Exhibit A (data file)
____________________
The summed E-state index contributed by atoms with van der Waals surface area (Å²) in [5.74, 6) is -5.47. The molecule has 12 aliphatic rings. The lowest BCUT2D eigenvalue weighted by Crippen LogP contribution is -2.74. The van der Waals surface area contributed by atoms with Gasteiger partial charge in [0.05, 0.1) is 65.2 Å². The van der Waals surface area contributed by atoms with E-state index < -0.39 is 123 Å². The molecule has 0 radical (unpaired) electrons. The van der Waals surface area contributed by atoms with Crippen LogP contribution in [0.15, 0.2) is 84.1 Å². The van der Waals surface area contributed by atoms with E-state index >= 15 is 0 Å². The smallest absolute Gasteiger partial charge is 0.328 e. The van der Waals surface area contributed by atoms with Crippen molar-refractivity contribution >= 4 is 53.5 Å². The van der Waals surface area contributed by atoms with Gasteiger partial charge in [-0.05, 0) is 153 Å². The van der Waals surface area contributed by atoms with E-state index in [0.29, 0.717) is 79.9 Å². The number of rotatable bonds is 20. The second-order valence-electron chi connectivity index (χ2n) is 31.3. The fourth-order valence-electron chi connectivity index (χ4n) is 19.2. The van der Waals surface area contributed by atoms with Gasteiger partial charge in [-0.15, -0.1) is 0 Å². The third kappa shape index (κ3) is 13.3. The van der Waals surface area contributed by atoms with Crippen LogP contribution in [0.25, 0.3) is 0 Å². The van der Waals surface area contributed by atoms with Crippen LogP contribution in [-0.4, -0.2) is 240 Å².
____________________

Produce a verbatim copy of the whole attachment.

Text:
The summed E-state index contributed by atoms with van der Waals surface area (Å²) in [5.74, 6) is -5.47. The molecule has 12 aliphatic rings. The lowest BCUT2D eigenvalue weighted by Crippen LogP contribution is -2.74. The van der Waals surface area contributed by atoms with Gasteiger partial charge in [0.05, 0.1) is 65.2 Å². The van der Waals surface area contributed by atoms with E-state index < -0.39 is 123 Å². The molecule has 0 radical (unpaired) electrons. The van der Waals surface area contributed by atoms with Crippen LogP contribution in [0.15, 0.2) is 84.1 Å². The van der Waals surface area contributed by atoms with E-state index >= 15 is 0 Å². The smallest absolute Gasteiger partial charge is 0.328 e. The van der Waals surface area contributed by atoms with Crippen molar-refractivity contribution >= 4 is 53.5 Å². The van der Waals surface area contributed by atoms with Gasteiger partial charge in [-0.05, 0) is 153 Å². The van der Waals surface area contributed by atoms with E-state index in [0.29, 0.717) is 79.9 Å². The number of rotatable bonds is 20. The second-order valence-electron chi connectivity index (χ2n) is 31.3. The fourth-order valence-electron chi connectivity index (χ4n) is 19.2. The van der Waals surface area contributed by atoms with Gasteiger partial charge in [-0.15, -0.1) is 0 Å². The third kappa shape index (κ3) is 13.3. The van der Waals surface area contributed by atoms with Crippen LogP contribution in [0.25, 0.3) is 0 Å². The van der Waals surface area contributed by atoms with Crippen LogP contribution in [-0.4, -0.2) is 240 Å².